By Jeff Balke
By Aaron Reiss
By Angelica Leicht
By Dianna Wray
By Aaron Reiss
By Camilo Smith
By Craig Malisow
By Jeff Balke
Every evening after dark, Dorothy Rhoden dropped ten pounds of Purina Cat Chow by the Dumpster at Green Meadow Apartments in Texas City. Dorothy's mother had lived in the complex for 17 years, and Dorothy visited her every day. A pregnant cat had kittens on her mother's porch, so Dorothy fed them. Seven years ago, Dorothy began feeding all the feral cats every day, even when her mother had to move to a retirement home about two years ago.
Dorothy used to feed the animals in the morning, but a maintenance man asked her to stop, so she started going after dark. "There are a lot of people that say cats can take care of themselves, but most of them are starving," Dorothy says.
The first Tuesday in June, Dorothy went to Bible study, then drove to the complex and fed the cats. Texas City Police Corporal Ronald Scott had recently moved into the complex. He told her she was trespassing and not to feed the cats anymore. "I ignored him," she says.
She came back the next night and the next night and the night after that, and nothing happened. On that Friday night, Officer Scott spotted the 66-year-old woman by the Dumpster. He was off duty and out of uniform, so he called for backup.
She says she heard him mention that because she had fed the cats for more than three days, they were legally hers and she needed to be charged with not having rabies tags on them.
"You're full of shit," she told him. She was outraged that one minute he said she couldn't feed the cats, and the next he said that she was responsible for having them vaccinated.
She was handcuffed, arrested and taken to the police station.
Dorothy dreamed of creating Galveston County's first managed feral cat colony. Every Sunday she caught one of the cats and took it to Wydell Dixon, owner of the foster pet program Whiskerville, who had the cats spayed or neutered. So far 30 cats have been fixed, vaccinated and adopted into new homes.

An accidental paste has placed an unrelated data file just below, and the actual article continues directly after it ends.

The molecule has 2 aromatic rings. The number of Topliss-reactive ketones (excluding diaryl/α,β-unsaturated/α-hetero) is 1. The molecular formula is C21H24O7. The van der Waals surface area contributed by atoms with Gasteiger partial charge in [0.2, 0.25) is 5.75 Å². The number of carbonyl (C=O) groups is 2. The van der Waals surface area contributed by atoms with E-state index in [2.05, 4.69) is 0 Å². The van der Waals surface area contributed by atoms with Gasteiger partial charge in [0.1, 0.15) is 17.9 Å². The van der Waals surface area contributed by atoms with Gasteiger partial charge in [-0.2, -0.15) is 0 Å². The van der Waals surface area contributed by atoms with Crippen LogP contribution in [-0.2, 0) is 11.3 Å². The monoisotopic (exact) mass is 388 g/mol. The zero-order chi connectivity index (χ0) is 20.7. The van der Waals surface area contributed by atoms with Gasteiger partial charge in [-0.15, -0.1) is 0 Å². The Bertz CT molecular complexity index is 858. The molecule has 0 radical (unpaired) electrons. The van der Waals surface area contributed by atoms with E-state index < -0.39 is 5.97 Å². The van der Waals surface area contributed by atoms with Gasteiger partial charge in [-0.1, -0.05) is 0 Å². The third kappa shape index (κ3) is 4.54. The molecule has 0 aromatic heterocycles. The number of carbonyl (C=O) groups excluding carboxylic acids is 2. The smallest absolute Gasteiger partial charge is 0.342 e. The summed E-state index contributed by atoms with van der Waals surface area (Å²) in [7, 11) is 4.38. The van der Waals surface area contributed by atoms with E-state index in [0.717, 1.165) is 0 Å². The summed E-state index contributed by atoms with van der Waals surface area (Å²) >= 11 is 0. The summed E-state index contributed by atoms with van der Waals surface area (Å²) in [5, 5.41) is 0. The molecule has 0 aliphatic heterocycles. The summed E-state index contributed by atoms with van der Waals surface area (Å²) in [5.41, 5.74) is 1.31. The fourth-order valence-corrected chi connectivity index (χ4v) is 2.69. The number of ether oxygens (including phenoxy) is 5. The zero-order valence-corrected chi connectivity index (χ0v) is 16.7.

"You get them, you look into their eyes, and then you don't return them. You can't," Wydell says. "The real wild ones, we would have to."
Their plan was to try to catch every cat, test it for feline AIDS and leukemia and, if the cat is healthy, then have it fixed and vaccinated. They would try to find homes for cats who appeared to be domesticated and lovable. The plan was to take cats who were truly feral creatures and release them into the nearby woods, where volunteers would feed and water them. Eventually, all the wild cats would be fixed, the colony would stop growing, and they would die out.
Operating a feral cat colony is hard work, says David Smith, director of Galveston County Animal Control. He's extensively studied and written about trap-neuter-release programs. But they're hard to monitor and maintain. "You're talking some money here," Smith says. "It's labor- and cost-intensive."
Last year, Dorothy and Wydell approached the former apartment manager and asked her to announce their plan in the complex's newsletter, so tenants could volunteer or make monetary donations. But that never happened. Wydell says management later told her not to come onto the property to feed the cats, just to take them away.
"My heart absolutely bleeds for these babies that are finishing their lives out in the weather," Wydell says. "Cats are survivors. If we stopped feeding them today, they're still going to survive. There's rats, there's birds -- that's what these bastards don't understand."
Last week, a feral cat jumped out of a tree in front of the apartment's on-site manager, causing her to fall and break her elbow, says Michael Powers, president of Madison Commercial Group, which manages the property. Powers says the management firm has been telling Dorothy to stop feeding the cats for about six months. "She continued to do it," he says.
The manager, who asked that her name not be used, says feral cats fight with possums, get into the garbage and onto porches. She says parents complain that they're afraid to let their children play outside because they could be attacked by cats.
"The feral cat population has gotten out of hand," Powers says. "There's too many of them."
The manager says she doesn't want to kill all the cats and she doesn't want them to suffer -- she wants them to have a better life. Company officials aren't keen on the idea of a cat colony or even anyone feeding the cats, because they want them gone.
Last Thursday night, animal control officers trapped ten cats. "I highly doubt you could trap all of the cats," Smith says. "That's what they want, but it's very, very difficult with a large colony of cats to catch them all. There's always some that are uncatchable -- ones that won't go in the trap because they're too wily or too wild."
If the cats aren't fed, they will leave, Smith says. "Cats are not dumb creatures. If there's not a ready food source they will seek it in other places, as do deer and elk and bears," Smith says.